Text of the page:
Dries Buytaert

Elo 1500

Reached a chess rating of Elo 1500 on Chess.com after a long road of ups and downs.

Seventeen months after reaching an Elo rating of 1400, I finally achieved a stable rating of 1500 – a milestone that was far from easy for me. I never expected it would this long.

To be fair, I briefly reached 1500 in August 2023 but quickly fell back to 1300. In chess, progress can be slow and setbacks can be swift.

Because of my swift drop to 1300, I decided not to write about it at the time. However, I'm happy to update you on my progress today as I'm back over 1500, and it feels much more stable.

Chess as a personal mirror

Perhaps most importantly, over the past year, I've realized that chess is much more than a game – it's a reflection of my personal strengths and weaknesses. I've learned a great deal about my motivations, patience, discipline, decision-making, pressure management, strategic thinking, and learning ability.

For example, at one point, frustrated by my setbacks, I hired a chess coach. The first couple of months were fun and rapidly improved my understanding of chess. However, after three months, I was ready to quit chess. Despite hours of practice and study, my Elo rating wasn't improving. I felt stuck, began to doubt if I could ever achieve a 1500 rating, and started to think that maybe chess wasn't for me. I even questioned my own intelligence.

Feeling frustrated and disheartened, I confided in my chess coach that I was considering quitting chess. Instead of letting me give up, we developed a new training program tailored to my needs. Within three months, I achieved my highest rating ever!

Reflecting on it now, even though it was just a few months ago, it was actually relatively small adjustments that helped me progress – and all changes were unrelated to my intelligence. This experience showed that it can be important to keep going. Sometimes, a new strategy, some support, and a little faith are all you need to reach new heights. It also reminded me that, like in other parts of my life, I'm driven by seeing progress and achieving results.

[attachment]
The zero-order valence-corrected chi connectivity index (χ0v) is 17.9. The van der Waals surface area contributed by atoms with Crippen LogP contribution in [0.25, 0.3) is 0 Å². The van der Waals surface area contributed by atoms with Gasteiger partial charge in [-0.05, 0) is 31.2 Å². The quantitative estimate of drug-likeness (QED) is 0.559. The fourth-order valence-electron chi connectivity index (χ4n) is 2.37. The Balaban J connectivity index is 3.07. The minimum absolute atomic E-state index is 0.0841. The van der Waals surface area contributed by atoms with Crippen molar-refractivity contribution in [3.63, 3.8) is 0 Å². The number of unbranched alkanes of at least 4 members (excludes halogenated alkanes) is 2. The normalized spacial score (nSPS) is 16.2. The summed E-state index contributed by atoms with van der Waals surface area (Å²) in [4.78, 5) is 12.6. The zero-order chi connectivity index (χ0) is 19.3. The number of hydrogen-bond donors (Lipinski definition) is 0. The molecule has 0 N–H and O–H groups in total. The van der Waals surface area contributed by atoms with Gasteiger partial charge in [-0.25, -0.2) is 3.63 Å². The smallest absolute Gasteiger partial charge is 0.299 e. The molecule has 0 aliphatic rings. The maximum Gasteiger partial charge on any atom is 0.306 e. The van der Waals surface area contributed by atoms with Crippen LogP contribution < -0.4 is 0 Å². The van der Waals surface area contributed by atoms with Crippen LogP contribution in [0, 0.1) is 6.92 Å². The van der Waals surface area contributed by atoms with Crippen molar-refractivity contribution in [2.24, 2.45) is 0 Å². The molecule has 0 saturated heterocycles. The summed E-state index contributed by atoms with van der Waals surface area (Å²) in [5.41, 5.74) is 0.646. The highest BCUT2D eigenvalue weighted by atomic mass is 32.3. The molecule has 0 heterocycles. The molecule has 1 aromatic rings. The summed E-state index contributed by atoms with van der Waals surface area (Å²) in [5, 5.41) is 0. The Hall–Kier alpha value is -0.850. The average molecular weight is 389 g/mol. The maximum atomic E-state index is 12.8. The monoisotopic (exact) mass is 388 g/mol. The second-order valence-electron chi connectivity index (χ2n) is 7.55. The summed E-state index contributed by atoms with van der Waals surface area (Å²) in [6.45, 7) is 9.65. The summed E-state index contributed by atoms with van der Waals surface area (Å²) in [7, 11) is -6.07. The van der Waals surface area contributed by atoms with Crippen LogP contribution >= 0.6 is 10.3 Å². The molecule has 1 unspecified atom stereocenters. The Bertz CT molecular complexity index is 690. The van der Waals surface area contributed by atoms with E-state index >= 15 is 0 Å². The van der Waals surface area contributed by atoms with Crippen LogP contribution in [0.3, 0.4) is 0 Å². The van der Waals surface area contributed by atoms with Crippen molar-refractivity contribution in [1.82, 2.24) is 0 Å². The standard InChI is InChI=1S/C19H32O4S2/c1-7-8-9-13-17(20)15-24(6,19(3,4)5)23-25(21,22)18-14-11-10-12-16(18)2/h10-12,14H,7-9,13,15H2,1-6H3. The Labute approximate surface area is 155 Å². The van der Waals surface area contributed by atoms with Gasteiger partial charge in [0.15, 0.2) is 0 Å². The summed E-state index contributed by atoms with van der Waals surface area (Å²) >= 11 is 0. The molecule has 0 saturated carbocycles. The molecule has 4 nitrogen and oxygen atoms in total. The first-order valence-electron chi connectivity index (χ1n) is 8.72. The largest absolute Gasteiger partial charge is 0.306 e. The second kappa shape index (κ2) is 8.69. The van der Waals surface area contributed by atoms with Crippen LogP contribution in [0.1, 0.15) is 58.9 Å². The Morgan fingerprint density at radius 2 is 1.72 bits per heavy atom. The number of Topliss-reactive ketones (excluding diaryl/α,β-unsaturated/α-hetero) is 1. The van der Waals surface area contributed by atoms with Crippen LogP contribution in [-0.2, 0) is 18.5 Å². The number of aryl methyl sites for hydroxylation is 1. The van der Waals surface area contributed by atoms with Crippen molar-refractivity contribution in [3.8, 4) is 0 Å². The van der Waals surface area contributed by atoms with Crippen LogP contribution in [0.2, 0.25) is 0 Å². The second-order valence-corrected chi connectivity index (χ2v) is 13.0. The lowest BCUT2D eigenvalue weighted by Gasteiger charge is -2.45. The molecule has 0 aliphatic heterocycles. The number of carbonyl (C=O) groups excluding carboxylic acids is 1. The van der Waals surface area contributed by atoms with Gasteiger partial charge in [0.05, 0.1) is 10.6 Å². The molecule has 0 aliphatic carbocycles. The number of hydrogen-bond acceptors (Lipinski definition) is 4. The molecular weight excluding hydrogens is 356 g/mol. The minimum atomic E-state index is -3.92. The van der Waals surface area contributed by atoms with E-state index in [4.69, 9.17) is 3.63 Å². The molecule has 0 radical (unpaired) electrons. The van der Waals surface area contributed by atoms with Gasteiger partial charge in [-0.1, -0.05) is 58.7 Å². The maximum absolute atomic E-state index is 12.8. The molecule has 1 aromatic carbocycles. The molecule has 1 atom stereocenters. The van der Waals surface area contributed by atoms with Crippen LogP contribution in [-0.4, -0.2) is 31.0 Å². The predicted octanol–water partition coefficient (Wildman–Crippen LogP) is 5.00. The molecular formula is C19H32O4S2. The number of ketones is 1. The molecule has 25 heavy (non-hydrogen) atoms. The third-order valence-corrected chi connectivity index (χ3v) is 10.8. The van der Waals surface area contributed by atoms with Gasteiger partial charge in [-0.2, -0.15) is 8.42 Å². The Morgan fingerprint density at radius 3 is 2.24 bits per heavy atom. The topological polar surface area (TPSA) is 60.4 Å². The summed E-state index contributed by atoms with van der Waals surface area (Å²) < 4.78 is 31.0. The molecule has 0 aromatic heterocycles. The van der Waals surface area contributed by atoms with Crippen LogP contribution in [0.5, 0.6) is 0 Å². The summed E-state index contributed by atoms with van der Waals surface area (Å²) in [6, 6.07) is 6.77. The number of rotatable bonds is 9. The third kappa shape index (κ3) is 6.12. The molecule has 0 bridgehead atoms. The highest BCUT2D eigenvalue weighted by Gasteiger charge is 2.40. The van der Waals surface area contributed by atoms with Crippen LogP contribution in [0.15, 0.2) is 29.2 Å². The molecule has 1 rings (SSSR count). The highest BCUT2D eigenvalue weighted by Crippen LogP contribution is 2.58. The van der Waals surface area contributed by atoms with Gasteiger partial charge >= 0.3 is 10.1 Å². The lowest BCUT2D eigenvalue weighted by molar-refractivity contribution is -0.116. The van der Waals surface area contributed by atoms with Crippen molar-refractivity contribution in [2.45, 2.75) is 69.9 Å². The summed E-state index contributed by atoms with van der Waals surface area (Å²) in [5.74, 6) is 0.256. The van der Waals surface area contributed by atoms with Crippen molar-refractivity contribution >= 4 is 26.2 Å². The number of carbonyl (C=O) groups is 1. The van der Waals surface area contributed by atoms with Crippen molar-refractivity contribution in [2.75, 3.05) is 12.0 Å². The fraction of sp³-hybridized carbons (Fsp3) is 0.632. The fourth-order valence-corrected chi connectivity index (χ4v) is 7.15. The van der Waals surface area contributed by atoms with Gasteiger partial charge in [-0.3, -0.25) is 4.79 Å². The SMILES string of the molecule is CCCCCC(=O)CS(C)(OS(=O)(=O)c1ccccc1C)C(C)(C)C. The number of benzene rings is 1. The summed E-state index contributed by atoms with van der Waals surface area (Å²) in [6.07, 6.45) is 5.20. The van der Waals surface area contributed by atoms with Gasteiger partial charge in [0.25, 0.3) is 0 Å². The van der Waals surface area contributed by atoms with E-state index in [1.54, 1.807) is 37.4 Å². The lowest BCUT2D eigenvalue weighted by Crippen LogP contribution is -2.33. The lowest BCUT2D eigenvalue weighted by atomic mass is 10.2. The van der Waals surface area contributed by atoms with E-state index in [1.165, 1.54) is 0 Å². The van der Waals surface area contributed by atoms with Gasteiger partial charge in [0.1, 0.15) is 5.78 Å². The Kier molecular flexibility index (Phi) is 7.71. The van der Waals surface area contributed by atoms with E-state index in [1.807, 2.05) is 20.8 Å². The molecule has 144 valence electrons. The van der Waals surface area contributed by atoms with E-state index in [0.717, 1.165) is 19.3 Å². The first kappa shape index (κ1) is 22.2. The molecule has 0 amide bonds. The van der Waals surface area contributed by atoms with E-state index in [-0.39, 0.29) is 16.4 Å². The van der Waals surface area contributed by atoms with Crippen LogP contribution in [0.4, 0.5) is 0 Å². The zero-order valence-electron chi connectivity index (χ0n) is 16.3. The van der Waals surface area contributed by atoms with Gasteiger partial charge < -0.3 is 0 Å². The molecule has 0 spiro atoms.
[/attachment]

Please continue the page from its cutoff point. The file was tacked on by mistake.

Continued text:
Why did reaching Elo 1500 take so long, and what actions did I take?

One of the main reasons why it took so long is because I tried out different openings before finding ones that worked for me. To make matters worse, I didn't study or practice these openings enough before playing games.

My coach helped me build and study an opening repertoire, a set of standard openings and responses.

→ Lesson 1: It's important to select an opening repertoire that aligns with your style and level, and to practice them before competitive games.

Opening repertoire

For most of 2023, I was playing the Pirc Defense and King's Indian with Black, both of which are somewhat advanced openings. More recently, I switched to the Caro-Kann, which is better aligned with my level.

As White, I moved from the Four Knights Scotch to experimenting with the Stonewall and Queen's Gambit, before finally settling on the London System in early 2024. Adopting the London System improved my results.

Another reason for falling back from 1500 to 1300 is that I switched to shorter 10-minute games, which set me back quite a bit. I made a lot more mistakes under time pressure. Returning to 30-minute games helped me win more often.

→ Lesson 2: Longer time controls improve your decision-making.

Lastly, I mostly played games and almost never did chess puzzles. This meant my pattern recognition and tactical skills were weak. My coach quickly identified these as areas needing improvement.

Once I started focusing on puzzles, my pattern recognition improved. It became easier to spot tactical patterns such as forks, pins, and skewers. Puzzles also improved my visualization skills, i.e. the ability to calculate moves ahead.

→ Lesson 3: Rapid improvement in chess doesn't come from playing games 90% of the time. A balanced mix of playing, studying and solving puzzles is essential. For me, puzzles made a big difference.


My path to Elo 1500 was marked by many ups and downs. I had to develop better habits, dedicate more time to training, and learn new openings.

Although it took seventeen months to improve just 100 Elo points, my chess foundation feels a lot stronger now. I'm hopeful that the foundational work I've done over the past year will accelerate my progress toward a 1600 rating.

— Dries Buytaert

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